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Programming
October 8

Tips and tricks from my Telegram-channel @pythonetc, September 2019



It is a new selection of tips and tricks about Python and programming from my Telegram-channel @pythonetc.

Previous publications


asyncio loop doesn’t have to be run to have tasks. You can create and stop tasks even though the loop is stopped right now. If loop is stopped, some tasks may stay incompleted for good.

import asyncio


async def printer():
    try:
        try:
            while True:
                print('*')
                await asyncio.sleep(1)
        except asyncio.CancelledError:
            print('x')
    finally:
        await asyncio.sleep(2)
        print('o')  # never happens


loop = asyncio.get_event_loop()
run = loop.run_until_complete
task = loop.create_task(printer())

run(asyncio.sleep(1))  # printer works here
print('||')

run(asyncio.sleep(1))  # printer works here
task.cancel()  # nothing happens
run(asyncio.sleep(1))  # x printed

Output:

*
*
||
*
x

You have to be sure to await all tasks before stopping the loop. In case you don’t you may have some finally blocks being skipped and some context managers not being exited.


Python lets you overload many different operators and the shift operator is one of them. Here is an example of how to create a function composition using this operator. Here, arrow-like signs show the data-flow direction:

from collections import deque
from math import sqrt


class Compose:
    def __init__(self):
        self._functions = deque()

    def __call__(self, *args, **kwargs):
        result = None
        for f in self._functions:
            result = f(*args, **kwargs)
            args = [result]
            kwargs = dict()
        return result

    def __rshift__(self, f):
        self._functions.append(f)
        return self

    def __lshift__(self, f):
        self._functions.appendleft(f)
        return self


compose = Compose


sqrt_abs = (compose() << sqrt << abs)
sqrt_abs2 = (compose() >> abs >> sqrt)

print(sqrt_abs(-4))  # 2.0
print(sqrt_abs2(-4))  # 2.0


You can pass arguments to custom metaclass from the class definition. The class notation support keyword arguments: class Klass(Parent, arg='arg'). The metaclass keyword is reserved for setting metaclass, but others are free to use.

Here is an example of metaclass that creates class without one of the attributes. The name of that attribute is provided in the remove argument:

class FilterMeta(type):
    def __new__(mcs, name, bases, namespace, remove=None, **kwargs):
        if remove is not None and remove in namespace:
            del namespace[remove]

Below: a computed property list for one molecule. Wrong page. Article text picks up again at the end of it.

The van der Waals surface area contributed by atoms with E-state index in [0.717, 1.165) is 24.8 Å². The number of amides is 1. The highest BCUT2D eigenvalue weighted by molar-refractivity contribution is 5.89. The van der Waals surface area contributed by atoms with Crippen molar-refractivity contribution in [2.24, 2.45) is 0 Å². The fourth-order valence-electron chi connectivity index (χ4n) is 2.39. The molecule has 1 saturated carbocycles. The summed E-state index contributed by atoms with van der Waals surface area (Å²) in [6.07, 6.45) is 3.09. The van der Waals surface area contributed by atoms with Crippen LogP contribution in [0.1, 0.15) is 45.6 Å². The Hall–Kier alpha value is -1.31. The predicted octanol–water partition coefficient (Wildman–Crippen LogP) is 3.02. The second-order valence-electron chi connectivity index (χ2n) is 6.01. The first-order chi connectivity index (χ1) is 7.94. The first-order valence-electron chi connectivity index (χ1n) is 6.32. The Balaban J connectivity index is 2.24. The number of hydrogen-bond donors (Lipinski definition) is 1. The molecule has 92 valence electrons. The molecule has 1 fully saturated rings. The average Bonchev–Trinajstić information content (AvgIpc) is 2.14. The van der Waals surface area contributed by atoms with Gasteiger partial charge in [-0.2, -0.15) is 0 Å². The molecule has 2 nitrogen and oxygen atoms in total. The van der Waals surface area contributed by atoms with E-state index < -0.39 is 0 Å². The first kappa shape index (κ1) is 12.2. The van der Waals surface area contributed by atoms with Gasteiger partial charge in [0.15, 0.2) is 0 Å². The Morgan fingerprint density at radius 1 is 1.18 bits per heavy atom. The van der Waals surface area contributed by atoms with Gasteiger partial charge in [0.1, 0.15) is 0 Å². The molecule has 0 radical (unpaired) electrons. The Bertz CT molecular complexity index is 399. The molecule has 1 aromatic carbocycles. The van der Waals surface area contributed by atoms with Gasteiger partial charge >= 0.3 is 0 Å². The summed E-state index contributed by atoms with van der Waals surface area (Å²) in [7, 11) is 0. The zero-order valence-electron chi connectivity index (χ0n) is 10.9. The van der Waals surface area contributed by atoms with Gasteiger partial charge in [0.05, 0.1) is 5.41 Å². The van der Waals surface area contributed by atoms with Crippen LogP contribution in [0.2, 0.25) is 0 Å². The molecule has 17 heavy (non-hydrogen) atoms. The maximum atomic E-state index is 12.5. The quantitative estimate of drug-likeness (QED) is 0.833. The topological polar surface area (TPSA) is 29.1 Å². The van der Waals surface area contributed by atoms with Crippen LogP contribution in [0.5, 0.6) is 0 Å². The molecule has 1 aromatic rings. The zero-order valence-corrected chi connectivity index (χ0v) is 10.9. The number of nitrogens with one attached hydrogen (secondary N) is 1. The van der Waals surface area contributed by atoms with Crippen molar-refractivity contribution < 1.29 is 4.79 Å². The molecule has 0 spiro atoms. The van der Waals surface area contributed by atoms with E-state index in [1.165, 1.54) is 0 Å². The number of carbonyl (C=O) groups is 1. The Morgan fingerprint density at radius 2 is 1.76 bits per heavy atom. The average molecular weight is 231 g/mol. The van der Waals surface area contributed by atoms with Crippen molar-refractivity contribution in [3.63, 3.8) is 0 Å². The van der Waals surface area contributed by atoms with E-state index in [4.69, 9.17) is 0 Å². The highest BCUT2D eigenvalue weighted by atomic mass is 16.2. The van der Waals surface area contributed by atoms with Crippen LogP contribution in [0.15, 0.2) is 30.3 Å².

return super().__new__(mcs, name, bases, namespace)


class A(metaclass=FilterMeta, remove='half'):
    def half(x):
        return x // 2

    half_of_4 = half(4)
    half_of_100 = half(100)


a = A()
print(a.half_of_4)  # 2
print(a.half_of_100)  # 50
a.half  # AttributeError


Sometimes you want to exhaust a generator, but you don’t care about the values it yields. You do care about some side effect though, it may be an exception, writing to a file, global variable modification etc.

The convenient and widely used way to do this is list(gen()). However, this code saves all the value into the memory just to discard them immediately after. That can be undesirable.

If you want to avoid this you can use deque with the limited size instead:

from collections import deque

def inversed(nums):
    for num in nums:
        yield 1 / num

try:
    deque(inversed([1, 2, 0]), maxlen=0)
except ZeroDivisionError:
    print('E')</code>
To be more semantically precise you better define your own <code>exhaust</code> function:

<source lang="python">
def exhaust(iterable):
    for _ in iterable:
        pass


Imagine you have a pair of classes that are a parent and a child, say User and Admin. You also have a function that takes a list of users as an argument. Can you provide a list of admins then? The answer is no: the function can add another user to the list of admins which is invalid and breaks guarantees that the list provides.

However, you can provide a Sequence of admins since Sequence is read-only. The proper term here is Sequence is covariant on its members type.

You can define covariant types by providing covariant=True as a TypeVar argument:

from typing import TypeVar, Generic

T = TypeVar('T', covariant=True)


class Holder(Generic[T]):
    def __init__(self, var: T):
        self._var: T = var

    def get(self) -> T:
        return self._var


class User:
    pass


class Admin(User):
    pass


def print_user_from_holder(holder: Holder[User]) -> None:
    print(holder.get())


h: Holder[Admin] = Holder(Admin())
print_user_from_holder(h)

Contrariwise, the function may require container only to put admins there. Such write-only containers are contravariant on its members type:

from typing import TypeVar, Generic

T = TypeVar('T', contravariant=True)


class Holder(Generic[T]):
    def __init__(self, var: T):
        self._var: T = var

    def change(self, x: T):
        self._var = x


class User:
    pass


class Admin(User):
    pass


def place_admin_to_holder(holder: Holder[Admin]) -> None:
   holder.change(Admin())


h: Holder[User] = Holder(User())
place_admin_to_holder(h)

Classes that are neither covariant nor contravariant are called invariant.

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